Law ended (Jn. 1:17). In His dead, outspent body grace and truth
finally replaced law. John goes on to say that the Son has declared
the invisible God (Jn. 1:18)- another reference to the
cross. The implication may be that as Moses cowered before the
glory of the Lord, even he exceedingly feared
and quaked, we likewise should make an appropriate response
to the glory that was and is (note John’s tenses) displayed
to us in the cross.
Isa 64:1-4 had foretold: “Oh that thou wouldest rend the heavens,
that thou wouldest come down, that the mountains might flow down
at thy presence...For since the beginning of the world men have
not heard, nor perceived by the ear, neither hath the eye seen,
O God, beside thee, what he hath prepared for him that waiteth for
him”. This latter verse is quoted in 1 Cor. 2 about how the “foolishness”
of the cross is not accepted by the wise of this world. Only the
humble and spiritually perceptive eye of faith realized that there
in the naked shame of Golgotha, God Himself had as it were rent
the heavens and come down, as all the faithful had somehow, in some
sense, foreseen and yearned for. There, in the battered body of
Jesus, was God revealed to men.
1 Tim. 3:16 seems to have been a well known confessional formula
in the first century church; perhaps it was recited by the candidate
in the water before being baptized. It can be read as a chronological
description of the Lord's death and resurrection:
1. " God was manifested in the flesh" in the Lord's
crucifixion, not just His life. The manifestation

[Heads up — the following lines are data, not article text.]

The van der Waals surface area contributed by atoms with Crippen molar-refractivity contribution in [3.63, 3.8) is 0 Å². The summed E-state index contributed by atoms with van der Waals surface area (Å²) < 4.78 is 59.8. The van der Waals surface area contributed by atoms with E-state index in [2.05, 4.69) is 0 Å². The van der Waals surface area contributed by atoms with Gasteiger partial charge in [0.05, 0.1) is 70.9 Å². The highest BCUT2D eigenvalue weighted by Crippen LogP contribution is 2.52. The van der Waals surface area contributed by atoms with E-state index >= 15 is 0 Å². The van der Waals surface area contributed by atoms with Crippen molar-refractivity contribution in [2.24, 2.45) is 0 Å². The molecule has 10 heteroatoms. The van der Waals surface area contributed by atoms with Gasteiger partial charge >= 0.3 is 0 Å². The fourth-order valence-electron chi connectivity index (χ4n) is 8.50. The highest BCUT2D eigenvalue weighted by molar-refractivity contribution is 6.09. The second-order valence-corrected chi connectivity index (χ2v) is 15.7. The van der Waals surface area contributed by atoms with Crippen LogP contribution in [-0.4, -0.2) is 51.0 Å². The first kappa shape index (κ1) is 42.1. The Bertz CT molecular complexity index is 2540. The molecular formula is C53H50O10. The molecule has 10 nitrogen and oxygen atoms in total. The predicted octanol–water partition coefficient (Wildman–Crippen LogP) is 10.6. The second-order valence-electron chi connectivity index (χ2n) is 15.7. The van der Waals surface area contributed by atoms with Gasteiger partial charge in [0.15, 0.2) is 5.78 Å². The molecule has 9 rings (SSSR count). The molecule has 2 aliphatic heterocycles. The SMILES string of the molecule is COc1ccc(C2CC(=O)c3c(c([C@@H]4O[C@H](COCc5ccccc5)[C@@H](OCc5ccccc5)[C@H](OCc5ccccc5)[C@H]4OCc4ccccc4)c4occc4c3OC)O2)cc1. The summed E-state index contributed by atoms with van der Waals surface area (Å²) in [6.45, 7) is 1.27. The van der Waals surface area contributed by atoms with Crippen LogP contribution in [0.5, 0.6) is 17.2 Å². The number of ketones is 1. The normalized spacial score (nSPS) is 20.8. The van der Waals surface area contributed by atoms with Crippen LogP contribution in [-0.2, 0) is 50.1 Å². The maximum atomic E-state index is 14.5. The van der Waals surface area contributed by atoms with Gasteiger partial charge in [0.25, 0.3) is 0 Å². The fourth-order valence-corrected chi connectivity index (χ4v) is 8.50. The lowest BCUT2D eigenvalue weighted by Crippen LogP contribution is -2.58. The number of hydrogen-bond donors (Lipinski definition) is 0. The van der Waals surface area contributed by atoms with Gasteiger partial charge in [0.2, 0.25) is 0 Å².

of the Son was supremely in His death (s.w. 1 Jn. 3:5,8; 4:9 cp.
Jn. 3:16; Heb. 9:26 Gk.; Jn. 17:6 cp. 26).
2. " Justified in the Spirit" - the resurrection (Rom.
3. " Seen of Angels" - at the tomb (Mt. 28:2)
4. 'Preached unto the Gentiles for belief in the world' (Gk.)-
cp. Mk. 16:15,16
5. " Received up into glory" - what happened straight
after the commission to preach the Gospel world-wide.
This chronological approach suggests that " God was manifest
in the flesh" refers to the Father's especial manifestation
in His Son's crucified human nature during those hours of final
suffering- rather than just to His birth. There on Calvary, Almighty
God Himself was supremely revealed. He, God Himself, was
despised and rejected by men; His love and self-sacrifice
were so cruelly spurned; He was spat upon and made the
song of the drunkards (Ps. 69:12).
The crucified Son of God was the full representation of God. The
love of Christ was shown in His cross; and through the Spirit's
enlightenment we can know the height, length, breadth of
that love (Eph. 3:18,19). But this passage in Ephesians is building
on Job 11:7-9: " Canst thou by searching find out God? canst
thou find out the Almighty unto perfection? It is high as heaven,